Sometimes past achievements are wonderful and inspiring. Unbelievable even – I look at my race photos and medals and think: I did an Ironman? Really? And other times these achievements hang over you like a burden – when I struggle to maintain a 9:30 min/mile I can feel crushed by the fact that I ran 8:20s for an entire marathon not too long ago.
Comparing yourself to others is another sweet way to make yourself feel crappy about your performance. Scroll through social media, look at your fit and slim and fast friends and it can feel like it’s not even worth trying.
When you’re in the slogs – coming out of injury, or a training break, the only way is up and the way back feels mighty steep at times. While you’re injured, you think that all you want is to run pain-free, and yet as soon as you’re there, you become greedy and think you also might want to run fast.
As always, running is how I understand myself in life. All the above can be read as a metaphor for the comparing I do all day in my head if I’m not careful. I compare myself with what I have been, what I could be, and then I zing it all up by comparing myself to others. But again, as always, running also offers the way out. Because all this crappy thinking (and this comparing thinking IS crappy thinking, take it from me) eventually peters out on a run. I start of with all this stuff running round my head, but 15 minutes into a run I’m usually loosened up, I’ve inhaled a good deal of fresh air, my legs are free and I forget to focus on what has been and what could be and my butterfly mind completely forgets to torture itself and is thinking of something entirely different.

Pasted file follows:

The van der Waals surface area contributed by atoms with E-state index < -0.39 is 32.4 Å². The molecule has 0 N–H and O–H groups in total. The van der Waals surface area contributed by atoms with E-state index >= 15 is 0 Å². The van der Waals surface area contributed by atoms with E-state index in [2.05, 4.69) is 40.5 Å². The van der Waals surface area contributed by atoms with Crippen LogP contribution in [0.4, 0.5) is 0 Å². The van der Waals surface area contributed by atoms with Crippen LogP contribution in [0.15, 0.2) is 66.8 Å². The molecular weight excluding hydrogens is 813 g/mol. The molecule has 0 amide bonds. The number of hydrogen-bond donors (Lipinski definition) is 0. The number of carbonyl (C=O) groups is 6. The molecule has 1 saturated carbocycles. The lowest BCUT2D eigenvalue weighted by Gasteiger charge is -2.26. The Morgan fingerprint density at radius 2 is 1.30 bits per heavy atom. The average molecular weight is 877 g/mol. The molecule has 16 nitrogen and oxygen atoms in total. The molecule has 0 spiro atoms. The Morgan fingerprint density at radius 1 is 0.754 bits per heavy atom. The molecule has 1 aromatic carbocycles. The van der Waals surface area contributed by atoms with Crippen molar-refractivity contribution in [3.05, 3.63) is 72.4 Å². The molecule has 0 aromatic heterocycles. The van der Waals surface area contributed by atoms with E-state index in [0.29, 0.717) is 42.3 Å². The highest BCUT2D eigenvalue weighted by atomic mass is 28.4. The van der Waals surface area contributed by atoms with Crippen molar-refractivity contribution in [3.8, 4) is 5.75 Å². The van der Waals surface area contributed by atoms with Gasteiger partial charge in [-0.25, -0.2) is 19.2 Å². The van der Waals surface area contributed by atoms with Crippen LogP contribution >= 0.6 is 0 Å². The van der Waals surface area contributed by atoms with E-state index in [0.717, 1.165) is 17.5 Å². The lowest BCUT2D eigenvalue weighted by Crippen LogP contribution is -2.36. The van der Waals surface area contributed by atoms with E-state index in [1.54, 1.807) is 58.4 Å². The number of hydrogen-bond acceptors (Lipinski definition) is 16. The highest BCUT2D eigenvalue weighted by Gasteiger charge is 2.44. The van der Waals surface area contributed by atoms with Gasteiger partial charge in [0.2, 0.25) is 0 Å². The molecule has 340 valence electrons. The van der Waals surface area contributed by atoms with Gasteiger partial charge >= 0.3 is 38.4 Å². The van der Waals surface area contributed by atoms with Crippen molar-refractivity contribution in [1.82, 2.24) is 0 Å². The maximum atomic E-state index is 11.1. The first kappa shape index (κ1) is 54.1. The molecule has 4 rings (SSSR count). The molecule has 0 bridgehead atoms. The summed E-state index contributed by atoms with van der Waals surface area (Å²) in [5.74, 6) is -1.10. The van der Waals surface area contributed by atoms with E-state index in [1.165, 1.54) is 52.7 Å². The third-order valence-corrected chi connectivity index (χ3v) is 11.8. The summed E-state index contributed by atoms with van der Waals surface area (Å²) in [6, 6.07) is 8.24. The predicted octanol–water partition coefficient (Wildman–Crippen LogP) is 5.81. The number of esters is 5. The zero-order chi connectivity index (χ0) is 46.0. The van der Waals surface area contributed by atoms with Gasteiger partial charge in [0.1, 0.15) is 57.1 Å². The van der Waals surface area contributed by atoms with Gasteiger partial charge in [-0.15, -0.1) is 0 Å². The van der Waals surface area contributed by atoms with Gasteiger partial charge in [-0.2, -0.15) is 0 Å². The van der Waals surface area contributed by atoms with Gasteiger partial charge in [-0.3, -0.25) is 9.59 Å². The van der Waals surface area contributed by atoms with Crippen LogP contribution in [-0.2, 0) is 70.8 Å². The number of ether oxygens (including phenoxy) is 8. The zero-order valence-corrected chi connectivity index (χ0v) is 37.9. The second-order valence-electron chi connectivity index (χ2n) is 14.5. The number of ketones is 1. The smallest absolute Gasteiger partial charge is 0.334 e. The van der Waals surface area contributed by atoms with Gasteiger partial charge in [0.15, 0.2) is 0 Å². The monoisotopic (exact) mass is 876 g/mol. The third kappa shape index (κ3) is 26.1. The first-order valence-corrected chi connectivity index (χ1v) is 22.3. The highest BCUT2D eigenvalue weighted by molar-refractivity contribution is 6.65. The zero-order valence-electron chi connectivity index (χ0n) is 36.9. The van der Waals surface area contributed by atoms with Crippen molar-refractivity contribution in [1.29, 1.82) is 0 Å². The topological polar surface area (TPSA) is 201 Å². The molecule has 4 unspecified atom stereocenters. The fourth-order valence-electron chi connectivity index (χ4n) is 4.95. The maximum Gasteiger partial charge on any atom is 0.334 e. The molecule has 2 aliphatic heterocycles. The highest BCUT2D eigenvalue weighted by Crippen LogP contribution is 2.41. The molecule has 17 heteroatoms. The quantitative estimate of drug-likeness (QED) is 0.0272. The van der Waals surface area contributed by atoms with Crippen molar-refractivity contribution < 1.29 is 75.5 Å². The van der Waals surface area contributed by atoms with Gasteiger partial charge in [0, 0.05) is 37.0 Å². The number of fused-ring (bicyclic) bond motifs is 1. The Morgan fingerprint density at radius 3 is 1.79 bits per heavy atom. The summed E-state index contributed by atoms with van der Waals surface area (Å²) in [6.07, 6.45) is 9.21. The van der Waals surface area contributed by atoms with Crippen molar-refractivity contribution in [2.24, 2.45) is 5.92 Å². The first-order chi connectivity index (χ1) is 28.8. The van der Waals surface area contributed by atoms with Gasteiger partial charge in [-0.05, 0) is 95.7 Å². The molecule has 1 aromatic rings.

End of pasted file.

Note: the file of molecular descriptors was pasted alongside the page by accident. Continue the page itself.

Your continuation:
In running, as in life, the only way ahead here is to begin again. To accept you are where you are and to go with that.
I mentioned a few posts ago that I have, for now, given up on yoga. Lots of people came up to me or commented and said “I loved your anti-yoga post!”. It wasn’t anti-yoga, honestly. I was anti-yoga for me. And possibly, more accurately, it was anti-being-in-a-classroom-in-a-led-exercise-format. That format has rarely worked for me (here’s where I don’t add up what I spent on classes and courses I ended up dropping out of because of the above). I realise now, however, that I have taken some stuff from yoga and particularly from the meditation sections (which had me squirming, I’m not going to lie, but I think that’s not unusual). The idea of the comparing mind, and how it undermines you, for one. And also the idea that every day is a new beginning; that you are where you are and out of this an awareness that we do not need to be so burdened by the past.
Big words, perhaps, when applied to the running paces of a middle-aged, middle-of-the-pack runner. But that middle-aged, middle-of-the-pack runner happens to be me, and I’m the only experiment of one I can go with.
So I’m experimenting with setting myself free every day, and being aware of the comparing mind, and wishing it a fond farewell when I become aware of it. It doesn’t serve me, it doesn’t help me. It doesn’t spur me on – it slows me down.
I’m beginning again with my running. The direction is still unclear – I’m not sure what I’m training for right now but that will come to me. I’m running a marathon in early June with my brother but I’m approaching that as a training run and a family event – coach and I will set some paces for different sections and meeting them will be the challenge rather than setting any kind of PR.
Beyond that, things are unsure. I’m open to suggestions. I would like to run somewhere new and try a new race. I would love to tie it in with visiting some friends and having a holiday. I haven’t done that for years, and I miss it. So send me some ideas, give me a suggestion. And know that, in the meantime, I’m back on the roads, beginning again.